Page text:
- Tests need to be available in alternative format to accommodate the applicant's disability unless the particular method of testing is an essential part of the job or the evaluation process.
- Reasonable accommodations might include an assistant to read test questions and record the applicant's responses.
- The test can be presented in large print, braille, or electronically with a speech synthesizer.
- Employers are encouraged to announce in advance that testing will be required.
- Notification may be printed on the application form, in the invitation letter, or other recruitment communications.
- Advance notice of testing allows the applicant to request specific accommodations before arriving or upon arriving at the test or interview site.
Interviewing Visually Impaired Candidates
If you know that an applicant is blind or visually impaired, you may be concerned about what questions you are allowed to ask during an interview. Relax, and use the following suggestions to guide you.
- Remember that a blind or visually impaired person is a person first. Lack of vision is just one characteristic and doesn't define a person any more than his or her hair color does.
- Visual impairment does not equate with helplessness. When you greet an applicant, you may want to ask if he or she needs assistance. Some people with visual impairments will want to take your arm while others will prefer to follow your verbal directions.
- When you enter the interview room, it may be helpful to describe the setting to the applicant. For instance, "We are going to sit at a round table. Your chair is on your left, and I will sit across the table from you."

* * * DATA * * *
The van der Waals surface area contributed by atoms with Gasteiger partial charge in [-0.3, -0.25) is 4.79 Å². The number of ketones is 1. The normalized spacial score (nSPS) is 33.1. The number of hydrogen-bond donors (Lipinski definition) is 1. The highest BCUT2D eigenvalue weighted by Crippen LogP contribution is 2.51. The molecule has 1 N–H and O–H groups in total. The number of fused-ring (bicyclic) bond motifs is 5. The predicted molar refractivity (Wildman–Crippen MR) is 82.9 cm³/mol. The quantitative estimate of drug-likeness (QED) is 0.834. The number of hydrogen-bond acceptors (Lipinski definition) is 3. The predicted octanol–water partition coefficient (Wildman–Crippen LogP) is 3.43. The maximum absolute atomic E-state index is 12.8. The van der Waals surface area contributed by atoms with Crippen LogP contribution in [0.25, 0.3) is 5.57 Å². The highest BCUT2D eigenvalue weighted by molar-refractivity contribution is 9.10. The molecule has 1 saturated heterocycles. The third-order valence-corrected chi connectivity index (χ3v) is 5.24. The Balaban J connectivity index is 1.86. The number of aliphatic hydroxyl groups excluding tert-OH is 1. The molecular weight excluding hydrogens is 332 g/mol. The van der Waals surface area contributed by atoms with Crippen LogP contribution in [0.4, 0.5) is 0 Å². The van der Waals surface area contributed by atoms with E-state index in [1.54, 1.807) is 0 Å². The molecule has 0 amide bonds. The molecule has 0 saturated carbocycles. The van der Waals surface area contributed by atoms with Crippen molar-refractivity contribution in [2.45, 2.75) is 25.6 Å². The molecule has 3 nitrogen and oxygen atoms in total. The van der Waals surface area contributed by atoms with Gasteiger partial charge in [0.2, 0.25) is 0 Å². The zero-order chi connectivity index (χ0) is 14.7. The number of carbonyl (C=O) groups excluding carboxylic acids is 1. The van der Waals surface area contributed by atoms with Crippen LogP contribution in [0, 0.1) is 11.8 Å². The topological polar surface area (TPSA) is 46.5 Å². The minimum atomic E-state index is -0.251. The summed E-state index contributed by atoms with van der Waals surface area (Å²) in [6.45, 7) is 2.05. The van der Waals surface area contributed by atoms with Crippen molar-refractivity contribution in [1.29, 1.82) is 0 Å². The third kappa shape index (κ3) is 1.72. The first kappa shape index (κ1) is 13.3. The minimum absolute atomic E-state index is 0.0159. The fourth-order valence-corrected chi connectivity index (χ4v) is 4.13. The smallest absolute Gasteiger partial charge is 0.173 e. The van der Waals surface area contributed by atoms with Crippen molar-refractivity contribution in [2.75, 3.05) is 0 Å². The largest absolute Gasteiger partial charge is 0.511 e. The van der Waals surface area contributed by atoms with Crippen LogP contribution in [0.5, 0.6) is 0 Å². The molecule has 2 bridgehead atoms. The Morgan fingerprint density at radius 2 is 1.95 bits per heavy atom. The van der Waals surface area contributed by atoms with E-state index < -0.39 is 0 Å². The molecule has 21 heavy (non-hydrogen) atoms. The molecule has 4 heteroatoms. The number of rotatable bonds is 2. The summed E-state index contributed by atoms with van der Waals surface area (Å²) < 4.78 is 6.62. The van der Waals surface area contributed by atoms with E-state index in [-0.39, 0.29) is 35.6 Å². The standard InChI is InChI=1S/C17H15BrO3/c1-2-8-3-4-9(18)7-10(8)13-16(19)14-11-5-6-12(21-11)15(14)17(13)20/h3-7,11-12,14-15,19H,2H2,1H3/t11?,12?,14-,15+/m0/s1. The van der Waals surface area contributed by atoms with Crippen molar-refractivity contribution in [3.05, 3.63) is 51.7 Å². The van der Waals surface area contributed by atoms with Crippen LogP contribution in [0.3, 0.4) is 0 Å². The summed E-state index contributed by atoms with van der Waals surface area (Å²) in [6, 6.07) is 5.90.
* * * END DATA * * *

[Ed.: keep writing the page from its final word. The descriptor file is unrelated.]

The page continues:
- Focus on the person's qualifications to do the job. Matters that are not job-related, such as how or when an applicant lost his or her sight, are not relevant to the interview.
- Never pet a dog guide. A dog guide is a working animal. While some of these dogs are beautiful and friendly, lengthy discussion about the dog during the interview takes time away from discussing the applicant's qualifications.
- Don't be afraid to use terms like "See you later" or "Do you see what I mean?" Blind and visually impaired people use them too.
Interviewing Dos and Don'ts
Do Ask Applicants...
- what accommodations, if any, will be needed for the interview or testing (e.g., online application, reader/recorder, extra time for test)
- only those questions that focus on the person's abilities as they relate to essential functions of the position
- if the applicant understands the essential job functions of the position
- if the individual can perform the essential job functions, with or without accommodations( e.g. "This job requires editing documents. How would you go about that task?")
- for evidence/demonstration of specific skill or expertise (only if asked of all other applicants)
- for information on any job-related education or training they have undergone
- about experience or licenses (if the same is asked of all others)
- for help when unsure of your interaction
Do Not Ask Applicants...
- what accommodations will be needed to perform the job before you have extended a conditional offer of employment
- questions directly or indirectly related to the existence, nature, severity, cause, or prognosis of their disability; or how their past attendance record has been influenced by it
- if the individual thinks the job would be "too hard" because of his or her disability
- how the applicant would perform non-job-related tasks
- to demonstrate a job-related or other skill if you do not require all other applicants to do so
- about the type of benefit package the applicant seeks
- questions that will not ultimately and directly affect your assessment of the applicant's qualifications and thus your hiring decision